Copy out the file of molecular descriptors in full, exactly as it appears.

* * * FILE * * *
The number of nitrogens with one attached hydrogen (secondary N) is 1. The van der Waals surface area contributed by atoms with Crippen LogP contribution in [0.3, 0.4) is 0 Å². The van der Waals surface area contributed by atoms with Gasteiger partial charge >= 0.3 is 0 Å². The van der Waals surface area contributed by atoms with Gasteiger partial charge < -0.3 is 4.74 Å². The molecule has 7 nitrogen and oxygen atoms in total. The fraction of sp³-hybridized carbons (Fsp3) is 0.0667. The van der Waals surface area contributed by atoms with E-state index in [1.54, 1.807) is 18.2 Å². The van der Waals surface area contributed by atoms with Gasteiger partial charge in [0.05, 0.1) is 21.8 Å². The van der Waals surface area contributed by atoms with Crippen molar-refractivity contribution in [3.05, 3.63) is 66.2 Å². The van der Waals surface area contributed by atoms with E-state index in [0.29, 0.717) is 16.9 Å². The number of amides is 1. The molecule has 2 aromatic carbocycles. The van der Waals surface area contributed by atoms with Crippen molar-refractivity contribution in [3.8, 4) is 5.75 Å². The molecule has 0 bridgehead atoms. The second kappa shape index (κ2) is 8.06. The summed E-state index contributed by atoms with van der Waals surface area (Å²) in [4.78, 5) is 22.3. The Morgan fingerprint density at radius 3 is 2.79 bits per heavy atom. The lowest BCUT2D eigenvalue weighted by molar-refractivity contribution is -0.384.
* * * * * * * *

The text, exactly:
The number of nitrogens with one attached hydrogen (secondary N) is 1. The van der Waals surface area contributed by atoms with Crippen LogP contribution in [0.3, 0.4) is 0 Å². The van der Waals surface area contributed by atoms with Gasteiger partial charge >= 0.3 is 0 Å². The van der Waals surface area contributed by atoms with Gasteiger partial charge < -0.3 is 4.74 Å². The molecule has 7 nitrogen and oxygen atoms in total. The fraction of sp³-hybridized carbons (Fsp3) is 0.0667. The van der Waals surface area contributed by atoms with E-state index in [1.54, 1.807) is 18.2 Å². The van der Waals surface area contributed by atoms with Gasteiger partial charge in [0.05, 0.1) is 21.8 Å². The van der Waals surface area contributed by atoms with Crippen molar-refractivity contribution in [3.05, 3.63) is 66.2 Å². The van der Waals surface area contributed by atoms with E-state index in [0.29, 0.717) is 16.9 Å². The number of amides is 1. The molecule has 2 aromatic carbocycles. The van der Waals surface area contributed by atoms with Crippen molar-refractivity contribution in [3.8, 4) is 5.75 Å². The molecule has 0 bridgehead atoms. The second kappa shape index (κ2) is 8.06. The summed E-state index contributed by atoms with van der Waals surface area (Å²) in [4.78, 5) is 22.3. The Morgan fingerprint density at radius 3 is 2.79 bits per heavy atom. The lowest BCUT2D eigenvalue weighted by molar-refractivity contribution is -0.384.